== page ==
On April 24, 2017, the U.S. Department of Commerce
its affirmative preliminary determination about the need for countervailing duties (CVD) to be collected for certain types of Canadian softwood lumber. As a result of the determination, the Department will instruct U.S. Customs and Border Protection to require cash deposits based on these preliminary rates, which vary for five Canadian producers and are at the subsidy rate of 19.88 percent for all other producers/exporters. The merchandise covered in the announcement includes softwood lumber, siding, flooring and certain other coniferous wood ("softwood lumber products").
MHI has long advocated that consumers need access to a stable, dependable and affordable lumber supply. Canadian imports of softwood lumber account for as much as one-third of the lumber used in the construction of manufactured homes. MHI is concerned that these tariffs on softwood lumber will have negative repercussions for consumers because of the increased cost of materials. According to the Department of Commerce, imports of softwood lumber from Canada in 2016 were valued at an estimated $5.66 billion.
MHI has joined the American Alliance of Lumber Consumers, which is a coalition of business groups who support open trade in lumber and building materials. In addition to MHI, founding members of the AALC include the National Association of Home Builders, the National Retail Federation, and the National Lumber & Building Material Dealers Association. The coalition released the following statement in reaction to the Department of Commerce's announcement:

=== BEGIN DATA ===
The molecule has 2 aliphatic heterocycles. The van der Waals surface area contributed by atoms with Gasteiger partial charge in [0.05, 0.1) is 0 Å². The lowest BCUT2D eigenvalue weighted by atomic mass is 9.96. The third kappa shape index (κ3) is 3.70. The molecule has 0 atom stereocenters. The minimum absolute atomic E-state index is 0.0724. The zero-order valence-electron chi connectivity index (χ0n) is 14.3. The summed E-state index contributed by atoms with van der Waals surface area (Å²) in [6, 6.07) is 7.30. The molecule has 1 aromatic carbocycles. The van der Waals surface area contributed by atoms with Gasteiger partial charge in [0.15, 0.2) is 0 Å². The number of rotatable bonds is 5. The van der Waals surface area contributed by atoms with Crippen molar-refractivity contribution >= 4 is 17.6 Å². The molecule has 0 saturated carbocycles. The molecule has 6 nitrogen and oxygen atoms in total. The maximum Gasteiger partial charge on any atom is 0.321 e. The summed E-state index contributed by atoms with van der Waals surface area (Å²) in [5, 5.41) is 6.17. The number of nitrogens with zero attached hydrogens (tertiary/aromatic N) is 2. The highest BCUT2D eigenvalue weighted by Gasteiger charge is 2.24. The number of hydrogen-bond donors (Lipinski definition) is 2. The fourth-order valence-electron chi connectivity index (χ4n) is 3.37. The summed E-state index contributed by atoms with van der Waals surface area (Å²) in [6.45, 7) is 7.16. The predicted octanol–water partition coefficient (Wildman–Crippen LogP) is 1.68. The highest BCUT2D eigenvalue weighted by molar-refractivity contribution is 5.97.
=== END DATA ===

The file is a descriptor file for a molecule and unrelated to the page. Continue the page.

"The American Alliance of Lumber Consumers believes that unilaterally imposing punitive tariffs is counterproductive and could create large and unpredictable swings in the cost and supply of lumber. We urge the U.S. and Canada to work quickly and cooperatively to achieve a long-term solution to resolve this ongoing trade conflict."
The homebuilding industry relies on Canadian softwood lumber and has long supported trade agreements that recognize the need for Canadian supplies of timber to meet U.S. building needs. At the end of 2016, a nine-year softwood lumber agreement between the U.S. and Canada, which established a system of fees and quotas on Canadian imports to the U.S., expired. U.S. and Canadian trade negotiators worked for months to reach a new softwood lumber agreement but the negotiations failed. During these negotiations, the price of softwood lumber from Canada soared. Per the Chicago Mercantile Exchange, softwood lumber prices are up 30 percent since February.
The Department of Commerce is scheduled to announce its final CVD determination on September 7, 2017. This final determination will be based on the verification of the information provided to the Department for the preliminary ruling, comments by the parties, and further analysis. Cash deposits on imports of softwood lumber will be required until the determination is made, at which time they could be refunded, remain at the same level set by the preliminary determination, or increased - depending on the final determination.
MHI will continue to work with the American Alliance of Lumber Consumers to advocate for a softwood lumber trade resolution that makes this important material available to manufactured home builders at a reasonable cost.